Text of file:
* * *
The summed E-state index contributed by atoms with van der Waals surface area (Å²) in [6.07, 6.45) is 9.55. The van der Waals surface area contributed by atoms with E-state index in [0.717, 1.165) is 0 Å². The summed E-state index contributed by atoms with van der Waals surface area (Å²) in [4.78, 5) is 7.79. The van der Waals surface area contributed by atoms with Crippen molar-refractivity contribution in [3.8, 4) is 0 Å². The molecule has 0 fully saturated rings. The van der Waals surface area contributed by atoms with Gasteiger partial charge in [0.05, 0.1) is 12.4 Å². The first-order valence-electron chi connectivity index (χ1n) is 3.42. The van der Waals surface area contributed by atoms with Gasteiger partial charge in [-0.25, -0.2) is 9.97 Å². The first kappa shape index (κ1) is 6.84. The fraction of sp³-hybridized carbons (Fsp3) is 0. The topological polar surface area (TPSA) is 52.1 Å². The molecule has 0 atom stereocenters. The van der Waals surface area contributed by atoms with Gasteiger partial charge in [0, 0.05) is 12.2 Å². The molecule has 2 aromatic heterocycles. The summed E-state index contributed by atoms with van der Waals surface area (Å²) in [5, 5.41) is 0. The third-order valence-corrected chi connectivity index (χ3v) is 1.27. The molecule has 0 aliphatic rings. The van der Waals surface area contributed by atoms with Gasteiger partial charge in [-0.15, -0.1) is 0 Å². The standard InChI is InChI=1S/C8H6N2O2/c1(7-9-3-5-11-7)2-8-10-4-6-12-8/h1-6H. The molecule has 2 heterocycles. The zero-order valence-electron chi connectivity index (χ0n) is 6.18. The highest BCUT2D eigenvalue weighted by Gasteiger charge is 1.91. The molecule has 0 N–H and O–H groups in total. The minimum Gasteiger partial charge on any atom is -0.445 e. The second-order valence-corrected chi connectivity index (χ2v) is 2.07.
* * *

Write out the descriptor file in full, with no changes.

The summed E-state index contributed by atoms with van der Waals surface area (Å²) in [6.07, 6.45) is 9.55. The van der Waals surface area contributed by atoms with E-state index in [0.717, 1.165) is 0 Å². The summed E-state index contributed by atoms with van der Waals surface area (Å²) in [4.78, 5) is 7.79. The van der Waals surface area contributed by atoms with Crippen molar-refractivity contribution in [3.8, 4) is 0 Å². The molecule has 0 fully saturated rings. The van der Waals surface area contributed by atoms with Gasteiger partial charge in [0.05, 0.1) is 12.4 Å². The first-order valence-electron chi connectivity index (χ1n) is 3.42. The van der Waals surface area contributed by atoms with Gasteiger partial charge in [-0.25, -0.2) is 9.97 Å². The first kappa shape index (κ1) is 6.84. The fraction of sp³-hybridized carbons (Fsp3) is 0. The topological polar surface area (TPSA) is 52.1 Å². The molecule has 0 atom stereocenters. The van der Waals surface area contributed by atoms with Gasteiger partial charge in [0, 0.05) is 12.2 Å². The molecule has 2 aromatic heterocycles. The summed E-state index contributed by atoms with van der Waals surface area (Å²) in [5, 5.41) is 0. The third-order valence-corrected chi connectivity index (χ3v) is 1.27. The molecule has 0 aliphatic rings. The van der Waals surface area contributed by atoms with Gasteiger partial charge in [-0.15, -0.1) is 0 Å². The standard InChI is InChI=1S/C8H6N2O2/c1(7-9-3-5-11-7)2-8-10-4-6-12-8/h1-6H. The molecule has 2 heterocycles. The zero-order valence-electron chi connectivity index (χ0n) is 6.18. The highest BCUT2D eigenvalue weighted by Gasteiger charge is 1.91. The molecule has 0 N–H and O–H groups in total. The minimum Gasteiger partial charge on any atom is -0.445 e. The second-order valence-corrected chi connectivity index (χ2v) is 2.07.